Those of us who are in the business of understanding the next generation tend to converge on the term “youth disengagement”. It’s a negative combination of words and it’s not thrown around lightly. Yet it’s an observation so often repeated that it’s worth explaining in detail.

Governments, education providers and businesses are generally missing the mark when it comes to communicating with youth, but it’s difficult to gauge what the consequences of this phenomenon actually look like. Who is disengaged from whom? What are they disengaged from? And what are the consequences?

Part of the answer lies is the stark contrast between how youth perceive themselves and how they think older generations perceive them. As part of a research paper powered by YouthSense and Year13 – After The ATAR: Understanding How Gen Z Transition into Further Education and Employment – we asked young people to choose some language to describe their generation. The top answers were “intelligent” (65%), “wordly” (54%), “respectful” (49%) and “go-getter” (46%). This seemed to be a positive result. If young people consider their creed to be a bunch of intelligent, wordly, respectful go-getters then surely they’re not too disengaged.

But the telling results came when we asked how youth think older generations perceive them. The top answers were “lazy” (76%) and “entitled” (54%), followed by “intelligent” (24%). So, regardless of how older generations actually perceive youth, younger generations don’t feel sufficiently encouraged by their elders.

These statistics go to the core of what “youth disengagement” actually means: young people overwhelmingly perceive that their elders undervalue them, underestimate them and put pressure on them.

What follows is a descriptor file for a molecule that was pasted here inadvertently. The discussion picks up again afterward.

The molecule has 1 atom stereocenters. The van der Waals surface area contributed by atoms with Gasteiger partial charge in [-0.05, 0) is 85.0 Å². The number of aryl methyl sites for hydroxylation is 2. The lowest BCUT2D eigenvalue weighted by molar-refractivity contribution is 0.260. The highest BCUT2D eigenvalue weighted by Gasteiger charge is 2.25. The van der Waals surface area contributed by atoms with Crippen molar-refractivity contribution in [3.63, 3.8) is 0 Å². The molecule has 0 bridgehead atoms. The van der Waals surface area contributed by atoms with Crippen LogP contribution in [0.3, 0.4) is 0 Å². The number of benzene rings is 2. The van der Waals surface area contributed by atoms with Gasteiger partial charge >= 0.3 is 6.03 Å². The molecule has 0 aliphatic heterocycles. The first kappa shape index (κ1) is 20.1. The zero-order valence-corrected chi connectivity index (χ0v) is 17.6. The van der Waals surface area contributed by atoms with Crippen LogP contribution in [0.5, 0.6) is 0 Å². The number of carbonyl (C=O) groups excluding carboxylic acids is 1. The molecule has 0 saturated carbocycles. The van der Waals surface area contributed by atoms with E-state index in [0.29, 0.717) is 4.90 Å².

This creates a whole range of symptoms, including the fact that youth are increasingly feeling stressed. One respondent of our survey, a 17-year-old male, put it this way:
“Something that I have heard a lot in recent months from adults is [that] ‘school is the easiest time in your life’… [It] doesn’t seem too easy right now. It can be so hard and when people around me say it’s only going to get harder, I worry.”
This fits into a larger narrative of stress and mental health issues among high school students. Another respondent, an 18-year-old male, had this to say:
“When you are in school, the expectations from teachers, the principal and parents [are] overwhelming. It seems that you are looked at as merely someone that these people can either brag about or criticise… The pressure and stress this puts on students is incredible.”
To build on the example of schools, communication becomes ineffective when there is too much of it and it is conflicting. When it comes to the ATAR, high school students are simultaneously told that they should work hard to score high test results but also that it doesn’t necessarily matter because they can always get into university through alternative pathways. As one mother put it:
“Stop providing conflicting information to these students. On one hand [schools] place enormous weight on achieving high ATAR and on the other, they’ll tell the students not to worry as there are many pathways to get to their career goal. I See students frustration and confusion often leading to massive stress.”
Communication is at the core of the problem. In the last decade it’s become self evident that young people have their own communication channels. And they’ve proven time and time again that they are the ones who are dictating the terms and conditions of this communication. Young people dominate the mediums of Facebook, Instagram, Snapchat and Tumblr. Governments, brands and education providers are starting to realise this and they’re desperately racing to catch up.

When asked whether “older generations communicate with them effectively”, 73% of young people said “no”.

So the cycle of youth disengagement is fuelled by unrealistic expectations, poor communication and the result is high stress. And until governments, education providers and brands meet young people on their terms, “youth disengagement” will continue to be a major talking point.